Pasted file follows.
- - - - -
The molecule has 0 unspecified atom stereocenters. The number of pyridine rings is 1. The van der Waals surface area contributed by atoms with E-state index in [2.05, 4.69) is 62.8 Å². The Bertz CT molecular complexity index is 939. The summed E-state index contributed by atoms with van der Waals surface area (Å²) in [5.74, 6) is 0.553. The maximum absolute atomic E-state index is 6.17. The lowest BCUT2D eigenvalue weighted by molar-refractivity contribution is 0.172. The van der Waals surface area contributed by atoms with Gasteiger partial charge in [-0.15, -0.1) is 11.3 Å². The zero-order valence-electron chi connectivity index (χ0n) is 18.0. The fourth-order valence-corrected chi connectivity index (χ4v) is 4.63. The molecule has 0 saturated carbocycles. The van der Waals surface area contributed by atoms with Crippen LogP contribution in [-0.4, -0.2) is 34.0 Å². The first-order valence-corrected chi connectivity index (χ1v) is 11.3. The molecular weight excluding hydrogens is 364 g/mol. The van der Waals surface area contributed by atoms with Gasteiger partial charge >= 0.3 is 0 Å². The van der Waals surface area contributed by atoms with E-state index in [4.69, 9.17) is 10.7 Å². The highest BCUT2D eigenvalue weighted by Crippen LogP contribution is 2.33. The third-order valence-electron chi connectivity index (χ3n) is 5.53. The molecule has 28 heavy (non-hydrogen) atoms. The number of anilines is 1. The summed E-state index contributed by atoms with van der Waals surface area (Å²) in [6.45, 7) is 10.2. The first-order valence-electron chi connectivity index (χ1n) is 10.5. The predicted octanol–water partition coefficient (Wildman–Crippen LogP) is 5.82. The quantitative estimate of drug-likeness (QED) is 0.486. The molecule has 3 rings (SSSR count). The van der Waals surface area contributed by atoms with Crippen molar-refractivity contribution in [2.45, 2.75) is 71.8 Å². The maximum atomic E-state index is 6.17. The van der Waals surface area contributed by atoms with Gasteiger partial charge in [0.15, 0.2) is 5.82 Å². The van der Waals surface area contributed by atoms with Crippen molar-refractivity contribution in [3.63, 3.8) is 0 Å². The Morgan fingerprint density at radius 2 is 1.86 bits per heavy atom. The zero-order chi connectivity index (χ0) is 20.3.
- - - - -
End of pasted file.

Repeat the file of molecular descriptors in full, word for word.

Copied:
The molecule has 0 unspecified atom stereocenters. The number of pyridine rings is 1. The van der Waals surface area contributed by atoms with E-state index in [2.05, 4.69) is 62.8 Å². The Bertz CT molecular complexity index is 939. The summed E-state index contributed by atoms with van der Waals surface area (Å²) in [5.74, 6) is 0.553. The maximum absolute atomic E-state index is 6.17. The lowest BCUT2D eigenvalue weighted by molar-refractivity contribution is 0.172. The van der Waals surface area contributed by atoms with Gasteiger partial charge in [-0.15, -0.1) is 11.3 Å². The zero-order valence-electron chi connectivity index (χ0n) is 18.0. The fourth-order valence-corrected chi connectivity index (χ4v) is 4.63. The molecule has 0 saturated carbocycles. The van der Waals surface area contributed by atoms with Crippen LogP contribution in [-0.4, -0.2) is 34.0 Å². The first-order valence-corrected chi connectivity index (χ1v) is 11.3. The molecular weight excluding hydrogens is 364 g/mol. The van der Waals surface area contributed by atoms with Gasteiger partial charge >= 0.3 is 0 Å². The van der Waals surface area contributed by atoms with E-state index in [4.69, 9.17) is 10.7 Å². The highest BCUT2D eigenvalue weighted by Crippen LogP contribution is 2.33. The third-order valence-electron chi connectivity index (χ3n) is 5.53. The molecule has 28 heavy (non-hydrogen) atoms. The number of anilines is 1. The summed E-state index contributed by atoms with van der Waals surface area (Å²) in [6.45, 7) is 10.2. The first-order valence-electron chi connectivity index (χ1n) is 10.5. The predicted octanol–water partition coefficient (Wildman–Crippen LogP) is 5.82. The quantitative estimate of drug-likeness (QED) is 0.486. The molecule has 3 rings (SSSR count). The van der Waals surface area contributed by atoms with Crippen molar-refractivity contribution in [2.45, 2.75) is 71.8 Å². The maximum atomic E-state index is 6.17. The van der Waals surface area contributed by atoms with Gasteiger partial charge in [0.15, 0.2) is 5.82 Å². The van der Waals surface area contributed by atoms with Crippen molar-refractivity contribution in [3.63, 3.8) is 0 Å². The Morgan fingerprint density at radius 2 is 1.86 bits per heavy atom. The zero-order chi connectivity index (χ0) is 20.3.